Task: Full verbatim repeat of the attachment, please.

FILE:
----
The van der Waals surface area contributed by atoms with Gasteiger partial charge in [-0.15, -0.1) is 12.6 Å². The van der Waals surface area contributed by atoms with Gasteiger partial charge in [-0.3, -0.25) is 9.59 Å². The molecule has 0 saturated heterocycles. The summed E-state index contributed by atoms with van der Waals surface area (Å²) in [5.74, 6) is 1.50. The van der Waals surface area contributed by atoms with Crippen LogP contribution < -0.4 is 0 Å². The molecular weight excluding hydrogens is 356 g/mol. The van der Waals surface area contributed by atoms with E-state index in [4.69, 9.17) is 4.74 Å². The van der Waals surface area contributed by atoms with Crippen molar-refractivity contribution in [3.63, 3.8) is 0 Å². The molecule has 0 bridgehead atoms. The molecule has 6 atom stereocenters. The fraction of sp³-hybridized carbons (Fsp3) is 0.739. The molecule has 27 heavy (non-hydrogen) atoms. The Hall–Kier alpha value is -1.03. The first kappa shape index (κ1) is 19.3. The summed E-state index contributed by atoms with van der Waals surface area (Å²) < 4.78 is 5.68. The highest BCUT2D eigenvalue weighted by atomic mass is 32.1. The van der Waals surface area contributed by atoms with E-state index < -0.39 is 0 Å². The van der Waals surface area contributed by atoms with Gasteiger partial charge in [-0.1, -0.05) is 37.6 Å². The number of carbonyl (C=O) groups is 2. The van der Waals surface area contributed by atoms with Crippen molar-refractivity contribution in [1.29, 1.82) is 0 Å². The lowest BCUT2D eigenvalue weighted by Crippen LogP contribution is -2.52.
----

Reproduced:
The van der Waals surface area contributed by atoms with Gasteiger partial charge in [-0.15, -0.1) is 12.6 Å². The van der Waals surface area contributed by atoms with Gasteiger partial charge in [-0.3, -0.25) is 9.59 Å². The molecule has 0 saturated heterocycles. The summed E-state index contributed by atoms with van der Waals surface area (Å²) in [5.74, 6) is 1.50. The van der Waals surface area contributed by atoms with Crippen LogP contribution < -0.4 is 0 Å². The molecular weight excluding hydrogens is 356 g/mol. The van der Waals surface area contributed by atoms with E-state index in [4.69, 9.17) is 4.74 Å². The van der Waals surface area contributed by atoms with Crippen molar-refractivity contribution in [3.63, 3.8) is 0 Å². The molecule has 0 bridgehead atoms. The molecule has 6 atom stereocenters. The fraction of sp³-hybridized carbons (Fsp3) is 0.739. The molecule has 27 heavy (non-hydrogen) atoms. The Hall–Kier alpha value is -1.03. The first kappa shape index (κ1) is 19.3. The summed E-state index contributed by atoms with van der Waals surface area (Å²) < 4.78 is 5.68. The highest BCUT2D eigenvalue weighted by atomic mass is 32.1. The van der Waals surface area contributed by atoms with E-state index < -0.39 is 0 Å². The van der Waals surface area contributed by atoms with Gasteiger partial charge in [-0.1, -0.05) is 37.6 Å². The number of carbonyl (C=O) groups is 2. The van der Waals surface area contributed by atoms with Crippen molar-refractivity contribution in [1.29, 1.82) is 0 Å². The lowest BCUT2D eigenvalue weighted by Crippen LogP contribution is -2.52.